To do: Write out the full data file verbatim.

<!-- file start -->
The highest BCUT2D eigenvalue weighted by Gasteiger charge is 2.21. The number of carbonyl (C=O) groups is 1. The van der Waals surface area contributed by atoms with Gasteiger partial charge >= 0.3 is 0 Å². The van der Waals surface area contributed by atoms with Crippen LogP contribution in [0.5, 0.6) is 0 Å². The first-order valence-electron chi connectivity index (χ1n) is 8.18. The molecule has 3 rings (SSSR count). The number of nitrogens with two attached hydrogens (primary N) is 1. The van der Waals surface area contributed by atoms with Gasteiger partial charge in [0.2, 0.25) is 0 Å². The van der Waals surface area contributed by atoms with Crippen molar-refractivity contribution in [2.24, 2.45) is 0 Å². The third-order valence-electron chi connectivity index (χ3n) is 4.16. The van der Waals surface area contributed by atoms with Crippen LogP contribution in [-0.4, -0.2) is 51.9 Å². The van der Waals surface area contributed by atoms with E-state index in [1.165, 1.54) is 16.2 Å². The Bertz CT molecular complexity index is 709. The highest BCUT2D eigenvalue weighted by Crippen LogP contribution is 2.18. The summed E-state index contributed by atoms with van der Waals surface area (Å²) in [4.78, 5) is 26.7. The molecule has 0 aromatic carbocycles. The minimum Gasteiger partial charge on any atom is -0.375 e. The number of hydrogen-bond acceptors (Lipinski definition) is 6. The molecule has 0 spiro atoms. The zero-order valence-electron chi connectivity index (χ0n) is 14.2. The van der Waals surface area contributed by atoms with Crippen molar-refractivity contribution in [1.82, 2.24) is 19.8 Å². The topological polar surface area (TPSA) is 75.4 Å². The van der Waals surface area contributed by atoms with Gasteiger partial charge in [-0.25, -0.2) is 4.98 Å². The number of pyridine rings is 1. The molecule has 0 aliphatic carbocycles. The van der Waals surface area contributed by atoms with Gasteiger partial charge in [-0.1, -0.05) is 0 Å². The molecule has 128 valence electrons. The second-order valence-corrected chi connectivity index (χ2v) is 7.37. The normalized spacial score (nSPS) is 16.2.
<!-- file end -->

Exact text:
The highest BCUT2D eigenvalue weighted by Gasteiger charge is 2.21. The number of carbonyl (C=O) groups is 1. The van der Waals surface area contributed by atoms with Gasteiger partial charge >= 0.3 is 0 Å². The van der Waals surface area contributed by atoms with Crippen LogP contribution in [0.5, 0.6) is 0 Å². The first-order valence-electron chi connectivity index (χ1n) is 8.18. The molecule has 3 rings (SSSR count). The number of nitrogens with two attached hydrogens (primary N) is 1. The van der Waals surface area contributed by atoms with Gasteiger partial charge in [0.2, 0.25) is 0 Å². The van der Waals surface area contributed by atoms with Crippen molar-refractivity contribution in [2.24, 2.45) is 0 Å². The third-order valence-electron chi connectivity index (χ3n) is 4.16. The van der Waals surface area contributed by atoms with Crippen LogP contribution in [-0.4, -0.2) is 51.9 Å². The van der Waals surface area contributed by atoms with E-state index in [1.165, 1.54) is 16.2 Å². The Bertz CT molecular complexity index is 709. The highest BCUT2D eigenvalue weighted by Crippen LogP contribution is 2.18. The summed E-state index contributed by atoms with van der Waals surface area (Å²) in [4.78, 5) is 26.7. The molecule has 0 aromatic carbocycles. The minimum Gasteiger partial charge on any atom is -0.375 e. The number of hydrogen-bond acceptors (Lipinski definition) is 6. The molecule has 0 spiro atoms. The zero-order valence-electron chi connectivity index (χ0n) is 14.2. The van der Waals surface area contributed by atoms with Crippen molar-refractivity contribution in [1.82, 2.24) is 19.8 Å². The topological polar surface area (TPSA) is 75.4 Å². The van der Waals surface area contributed by atoms with Gasteiger partial charge in [-0.25, -0.2) is 4.98 Å². The number of pyridine rings is 1. The molecule has 0 aliphatic carbocycles. The van der Waals surface area contributed by atoms with Gasteiger partial charge in [-0.1, -0.05) is 0 Å². The molecule has 128 valence electrons. The second-order valence-corrected chi connectivity index (χ2v) is 7.37. The normalized spacial score (nSPS) is 16.2.